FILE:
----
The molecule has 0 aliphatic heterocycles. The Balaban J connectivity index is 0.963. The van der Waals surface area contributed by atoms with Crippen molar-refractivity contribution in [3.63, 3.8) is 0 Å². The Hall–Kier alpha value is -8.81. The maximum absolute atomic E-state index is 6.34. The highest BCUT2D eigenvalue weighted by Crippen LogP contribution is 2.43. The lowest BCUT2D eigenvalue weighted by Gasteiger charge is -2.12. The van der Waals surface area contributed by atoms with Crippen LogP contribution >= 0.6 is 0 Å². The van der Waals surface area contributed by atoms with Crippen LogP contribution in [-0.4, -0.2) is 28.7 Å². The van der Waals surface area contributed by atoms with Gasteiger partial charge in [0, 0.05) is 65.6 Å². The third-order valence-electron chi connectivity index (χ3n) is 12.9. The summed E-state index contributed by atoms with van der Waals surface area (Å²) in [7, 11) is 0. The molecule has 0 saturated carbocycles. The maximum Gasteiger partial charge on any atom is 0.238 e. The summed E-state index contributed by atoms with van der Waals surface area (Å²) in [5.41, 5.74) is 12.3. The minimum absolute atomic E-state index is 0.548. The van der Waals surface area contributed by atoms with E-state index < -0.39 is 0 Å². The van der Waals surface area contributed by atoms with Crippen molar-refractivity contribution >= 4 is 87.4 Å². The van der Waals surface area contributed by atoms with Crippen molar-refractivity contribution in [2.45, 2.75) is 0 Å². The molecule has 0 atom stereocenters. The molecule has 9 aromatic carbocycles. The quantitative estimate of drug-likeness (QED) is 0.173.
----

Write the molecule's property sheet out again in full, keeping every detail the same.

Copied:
The molecule has 0 aliphatic heterocycles. The Balaban J connectivity index is 0.963. The van der Waals surface area contributed by atoms with Crippen molar-refractivity contribution in [3.63, 3.8) is 0 Å². The Hall–Kier alpha value is -8.81. The maximum absolute atomic E-state index is 6.34. The highest BCUT2D eigenvalue weighted by Crippen LogP contribution is 2.43. The lowest BCUT2D eigenvalue weighted by Gasteiger charge is -2.12. The van der Waals surface area contributed by atoms with Crippen LogP contribution >= 0.6 is 0 Å². The van der Waals surface area contributed by atoms with Crippen LogP contribution in [-0.4, -0.2) is 28.7 Å². The van der Waals surface area contributed by atoms with Gasteiger partial charge in [0, 0.05) is 65.6 Å². The third-order valence-electron chi connectivity index (χ3n) is 12.9. The summed E-state index contributed by atoms with van der Waals surface area (Å²) in [7, 11) is 0. The molecule has 0 saturated carbocycles. The maximum Gasteiger partial charge on any atom is 0.238 e. The summed E-state index contributed by atoms with van der Waals surface area (Å²) in [5.41, 5.74) is 12.3. The minimum absolute atomic E-state index is 0.548. The van der Waals surface area contributed by atoms with E-state index < -0.39 is 0 Å². The van der Waals surface area contributed by atoms with Crippen molar-refractivity contribution >= 4 is 87.4 Å². The van der Waals surface area contributed by atoms with Crippen molar-refractivity contribution in [2.45, 2.75) is 0 Å². The molecule has 0 atom stereocenters. The molecule has 9 aromatic carbocycles. The quantitative estimate of drug-likeness (QED) is 0.173.